Burnsville man with incurable cancer diagnosis endeavors on multistate bike ride for charity

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It’s wheels up for Thomas Drayton.

“Getting on the bike is my happy place,” he smiles. “Be out in the trees and away from cars and traffic. It really gives me some peace of mind.”

Drayton, 51, from Burnsville is on a mission of hope.

“He wants to create meaning in his world, and he wants to educate people,” his wife Gretchen says. “That cancer can be detected at stage 1 or 2, and it doesn’t have to be stage 4.”

On Sept. 11, 2020, Drayton was diagnosed with a rare form of thyroid cancer after a long-delayed physical checkup urged by his wife, a nurse practitioner.  

“Near the end of the physical, the doctor was saying, ‘Everything looks great. I’m just going to check your neck for some lumps,’” he recalls. “She stopped and said, ‘Oh, I feel something there. You’re going to have to get that biopsy.'”

Doctors removed Drayton’s thyroid gland the next month.

Then, this past August, they took out his lymph nodes on the left side.  

But Drayton says the cancer has metastasized to his bones and lungs.

He says he has a 20% chance of living another 10 years.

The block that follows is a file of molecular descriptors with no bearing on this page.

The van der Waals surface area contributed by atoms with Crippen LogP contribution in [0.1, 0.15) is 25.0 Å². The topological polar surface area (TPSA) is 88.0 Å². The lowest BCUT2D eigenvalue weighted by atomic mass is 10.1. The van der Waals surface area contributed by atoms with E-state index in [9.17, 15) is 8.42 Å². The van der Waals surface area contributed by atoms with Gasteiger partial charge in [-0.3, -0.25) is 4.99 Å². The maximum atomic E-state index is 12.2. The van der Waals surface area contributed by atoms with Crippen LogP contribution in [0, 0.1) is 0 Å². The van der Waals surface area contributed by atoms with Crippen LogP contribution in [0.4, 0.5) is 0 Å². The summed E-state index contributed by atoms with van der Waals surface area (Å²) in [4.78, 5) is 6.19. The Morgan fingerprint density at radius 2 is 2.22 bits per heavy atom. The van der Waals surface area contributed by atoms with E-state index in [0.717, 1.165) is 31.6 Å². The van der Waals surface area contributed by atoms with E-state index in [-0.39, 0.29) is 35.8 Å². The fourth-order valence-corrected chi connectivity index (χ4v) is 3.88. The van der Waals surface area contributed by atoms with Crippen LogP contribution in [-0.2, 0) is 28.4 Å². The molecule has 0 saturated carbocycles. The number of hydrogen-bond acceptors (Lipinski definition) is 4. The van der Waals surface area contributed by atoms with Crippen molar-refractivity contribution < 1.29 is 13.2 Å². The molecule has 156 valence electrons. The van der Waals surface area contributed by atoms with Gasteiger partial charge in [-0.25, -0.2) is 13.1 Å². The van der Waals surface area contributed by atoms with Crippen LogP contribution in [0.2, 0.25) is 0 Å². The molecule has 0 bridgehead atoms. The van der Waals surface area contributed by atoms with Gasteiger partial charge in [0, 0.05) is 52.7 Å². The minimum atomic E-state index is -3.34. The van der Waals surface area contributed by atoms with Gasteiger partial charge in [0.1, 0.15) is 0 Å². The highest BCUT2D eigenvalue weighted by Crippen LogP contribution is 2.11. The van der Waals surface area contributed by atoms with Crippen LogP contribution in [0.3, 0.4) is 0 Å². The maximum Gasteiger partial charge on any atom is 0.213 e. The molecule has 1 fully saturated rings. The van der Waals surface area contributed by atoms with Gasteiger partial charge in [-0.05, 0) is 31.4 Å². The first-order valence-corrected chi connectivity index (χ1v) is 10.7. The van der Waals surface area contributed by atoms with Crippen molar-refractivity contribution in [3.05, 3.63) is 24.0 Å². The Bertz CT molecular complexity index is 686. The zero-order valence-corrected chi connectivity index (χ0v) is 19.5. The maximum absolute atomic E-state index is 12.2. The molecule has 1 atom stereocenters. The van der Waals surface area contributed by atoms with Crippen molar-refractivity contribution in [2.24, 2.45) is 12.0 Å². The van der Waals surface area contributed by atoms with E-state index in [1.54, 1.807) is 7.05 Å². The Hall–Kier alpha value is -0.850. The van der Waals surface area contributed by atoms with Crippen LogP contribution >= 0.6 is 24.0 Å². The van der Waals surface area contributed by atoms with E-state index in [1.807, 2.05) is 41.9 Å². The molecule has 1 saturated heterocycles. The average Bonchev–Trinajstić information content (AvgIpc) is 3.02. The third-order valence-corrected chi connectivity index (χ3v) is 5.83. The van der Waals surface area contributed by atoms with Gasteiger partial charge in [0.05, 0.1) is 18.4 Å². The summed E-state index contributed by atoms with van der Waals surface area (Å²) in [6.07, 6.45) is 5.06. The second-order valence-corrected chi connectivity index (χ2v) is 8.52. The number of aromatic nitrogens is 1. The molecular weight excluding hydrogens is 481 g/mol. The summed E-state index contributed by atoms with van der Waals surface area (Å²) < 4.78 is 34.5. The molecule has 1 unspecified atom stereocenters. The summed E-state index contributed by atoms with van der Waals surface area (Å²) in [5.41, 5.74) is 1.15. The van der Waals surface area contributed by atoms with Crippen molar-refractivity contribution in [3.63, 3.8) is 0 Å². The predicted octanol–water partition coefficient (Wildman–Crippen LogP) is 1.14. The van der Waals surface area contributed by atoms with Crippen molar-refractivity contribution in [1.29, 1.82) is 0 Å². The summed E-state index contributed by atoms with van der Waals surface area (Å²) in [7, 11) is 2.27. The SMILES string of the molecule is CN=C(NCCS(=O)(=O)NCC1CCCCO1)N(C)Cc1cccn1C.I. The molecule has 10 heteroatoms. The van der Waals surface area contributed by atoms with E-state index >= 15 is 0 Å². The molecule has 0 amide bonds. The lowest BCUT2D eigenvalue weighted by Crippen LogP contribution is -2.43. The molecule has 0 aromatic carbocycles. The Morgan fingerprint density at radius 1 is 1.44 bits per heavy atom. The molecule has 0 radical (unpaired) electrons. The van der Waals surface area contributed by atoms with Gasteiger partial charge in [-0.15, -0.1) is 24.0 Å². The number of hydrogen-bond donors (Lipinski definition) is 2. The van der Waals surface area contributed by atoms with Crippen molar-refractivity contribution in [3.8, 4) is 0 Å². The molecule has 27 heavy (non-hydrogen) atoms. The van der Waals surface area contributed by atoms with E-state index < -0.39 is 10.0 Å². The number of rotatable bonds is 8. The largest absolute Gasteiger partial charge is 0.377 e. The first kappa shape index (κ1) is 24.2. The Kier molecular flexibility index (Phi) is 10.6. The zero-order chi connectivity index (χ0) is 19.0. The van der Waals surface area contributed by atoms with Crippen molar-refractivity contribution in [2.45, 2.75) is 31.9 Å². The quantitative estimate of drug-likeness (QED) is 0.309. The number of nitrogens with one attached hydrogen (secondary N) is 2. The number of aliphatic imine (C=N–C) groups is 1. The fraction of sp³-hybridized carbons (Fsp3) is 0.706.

“There’s no chemotherapy that will help me, so once it does start to really run away the metastasis becomes really aggressive,” Drayton explains. “There’s nothing we can do to treat it.”

Married to Gretchen just four months now, he decided to start his own nonprofit website, called No Thyroid? No Problem! It’s inspired by Terry Fox, a young Canadian whose leg was amputated after a cancer diagnosis but still ran more than 3,300 miles over 143 days as a way to raise awareness in the 1980s.

“In the vein of Terry Fox, I’d like to do something big and impactful,” Drayton exclaims. “And what could be more big and impactful than riding across every state of the country?”

In between training runs — riding between 25 and 40 miles a day in nice weather — Drayton says he’s raised about $3000 so far.

“I think it’s just this simple message that speaks volumes, and promotes healthy behavior, you know,” Gretchen says. “The downside is they had to find this disease to have this outcome or this message. Of course, I wish this wasn’t the case, but such is life.”

Drayton says he’s been in talks with one Minnesota health care system about providing counseling for cancer patients, even supplying them with goody bags containing a post-diagnosis checklist, brochures from helpful organizations and other useful items.

He hopes to start his state-to-state bike ride next year — a message of early detection that could help save lives.

“So my goal is to try to do a couple of states a year, every year, and kind of cross off every state,” Drayton says. “That’s kind of the impetus, is to try to make an impact while I’m still here. Create some sort of legacy that will outlive me.”